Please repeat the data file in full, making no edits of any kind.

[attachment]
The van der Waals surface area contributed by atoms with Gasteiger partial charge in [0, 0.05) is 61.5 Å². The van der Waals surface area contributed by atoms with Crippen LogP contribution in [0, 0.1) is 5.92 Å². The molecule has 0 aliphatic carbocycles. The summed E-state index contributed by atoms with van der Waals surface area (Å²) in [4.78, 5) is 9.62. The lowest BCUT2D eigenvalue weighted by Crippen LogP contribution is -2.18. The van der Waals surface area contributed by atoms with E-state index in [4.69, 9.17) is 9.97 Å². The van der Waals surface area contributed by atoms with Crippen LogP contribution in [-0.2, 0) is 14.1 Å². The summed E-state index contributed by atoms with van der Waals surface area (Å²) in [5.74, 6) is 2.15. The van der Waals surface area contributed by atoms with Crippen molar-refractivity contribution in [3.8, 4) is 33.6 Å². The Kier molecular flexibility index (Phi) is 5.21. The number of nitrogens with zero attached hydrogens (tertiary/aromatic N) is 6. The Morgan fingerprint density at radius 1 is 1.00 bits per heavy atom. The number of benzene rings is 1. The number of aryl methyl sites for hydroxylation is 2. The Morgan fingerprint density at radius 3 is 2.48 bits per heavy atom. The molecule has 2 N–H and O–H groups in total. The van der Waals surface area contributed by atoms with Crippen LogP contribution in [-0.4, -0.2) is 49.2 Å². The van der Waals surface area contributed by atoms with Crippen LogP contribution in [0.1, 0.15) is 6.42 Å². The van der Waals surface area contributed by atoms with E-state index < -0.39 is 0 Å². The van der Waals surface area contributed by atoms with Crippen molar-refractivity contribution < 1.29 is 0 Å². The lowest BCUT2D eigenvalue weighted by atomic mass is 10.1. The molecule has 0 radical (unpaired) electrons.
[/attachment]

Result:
The van der Waals surface area contributed by atoms with Gasteiger partial charge in [0, 0.05) is 61.5 Å². The van der Waals surface area contributed by atoms with Crippen LogP contribution in [0, 0.1) is 5.92 Å². The molecule has 0 aliphatic carbocycles. The summed E-state index contributed by atoms with van der Waals surface area (Å²) in [4.78, 5) is 9.62. The lowest BCUT2D eigenvalue weighted by Crippen LogP contribution is -2.18. The van der Waals surface area contributed by atoms with E-state index in [4.69, 9.17) is 9.97 Å². The van der Waals surface area contributed by atoms with Crippen LogP contribution in [-0.2, 0) is 14.1 Å². The summed E-state index contributed by atoms with van der Waals surface area (Å²) in [5.74, 6) is 2.15. The van der Waals surface area contributed by atoms with Crippen molar-refractivity contribution in [3.8, 4) is 33.6 Å². The Kier molecular flexibility index (Phi) is 5.21. The number of nitrogens with zero attached hydrogens (tertiary/aromatic N) is 6. The Morgan fingerprint density at radius 1 is 1.00 bits per heavy atom. The number of benzene rings is 1. The number of aryl methyl sites for hydroxylation is 2. The Morgan fingerprint density at radius 3 is 2.48 bits per heavy atom. The molecule has 2 N–H and O–H groups in total. The van der Waals surface area contributed by atoms with Crippen LogP contribution in [-0.4, -0.2) is 49.2 Å². The van der Waals surface area contributed by atoms with Crippen LogP contribution in [0.1, 0.15) is 6.42 Å². The van der Waals surface area contributed by atoms with E-state index < -0.39 is 0 Å². The van der Waals surface area contributed by atoms with Crippen molar-refractivity contribution < 1.29 is 0 Å². The lowest BCUT2D eigenvalue weighted by atomic mass is 10.1. The molecule has 0 radical (unpaired) electrons.